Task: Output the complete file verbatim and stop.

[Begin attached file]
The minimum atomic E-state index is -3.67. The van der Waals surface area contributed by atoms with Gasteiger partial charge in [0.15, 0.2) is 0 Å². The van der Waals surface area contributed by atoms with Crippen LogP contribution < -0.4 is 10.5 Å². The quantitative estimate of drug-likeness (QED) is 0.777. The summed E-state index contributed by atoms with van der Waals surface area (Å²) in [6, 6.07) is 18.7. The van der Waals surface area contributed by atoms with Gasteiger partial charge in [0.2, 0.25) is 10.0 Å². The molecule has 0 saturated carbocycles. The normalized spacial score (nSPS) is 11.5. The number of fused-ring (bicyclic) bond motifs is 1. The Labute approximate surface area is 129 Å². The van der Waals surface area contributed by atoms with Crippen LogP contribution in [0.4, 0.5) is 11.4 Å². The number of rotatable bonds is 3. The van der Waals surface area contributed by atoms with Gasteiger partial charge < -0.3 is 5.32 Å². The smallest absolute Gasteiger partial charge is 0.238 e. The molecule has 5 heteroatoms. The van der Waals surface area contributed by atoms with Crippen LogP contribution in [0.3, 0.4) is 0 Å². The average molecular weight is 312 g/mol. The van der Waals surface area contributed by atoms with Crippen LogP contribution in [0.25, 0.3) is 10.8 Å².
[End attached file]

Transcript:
The minimum atomic E-state index is -3.67. The van der Waals surface area contributed by atoms with Gasteiger partial charge in [0.15, 0.2) is 0 Å². The van der Waals surface area contributed by atoms with Crippen LogP contribution < -0.4 is 10.5 Å². The quantitative estimate of drug-likeness (QED) is 0.777. The summed E-state index contributed by atoms with van der Waals surface area (Å²) in [6, 6.07) is 18.7. The van der Waals surface area contributed by atoms with Gasteiger partial charge in [0.2, 0.25) is 10.0 Å². The molecule has 0 saturated carbocycles. The normalized spacial score (nSPS) is 11.5. The number of fused-ring (bicyclic) bond motifs is 1. The Labute approximate surface area is 129 Å². The van der Waals surface area contributed by atoms with Crippen LogP contribution in [0.4, 0.5) is 11.4 Å². The number of rotatable bonds is 3. The van der Waals surface area contributed by atoms with Gasteiger partial charge < -0.3 is 5.32 Å². The smallest absolute Gasteiger partial charge is 0.238 e. The molecule has 5 heteroatoms. The van der Waals surface area contributed by atoms with Crippen LogP contribution in [0.3, 0.4) is 0 Å². The average molecular weight is 312 g/mol. The van der Waals surface area contributed by atoms with Crippen LogP contribution in [0.25, 0.3) is 10.8 Å².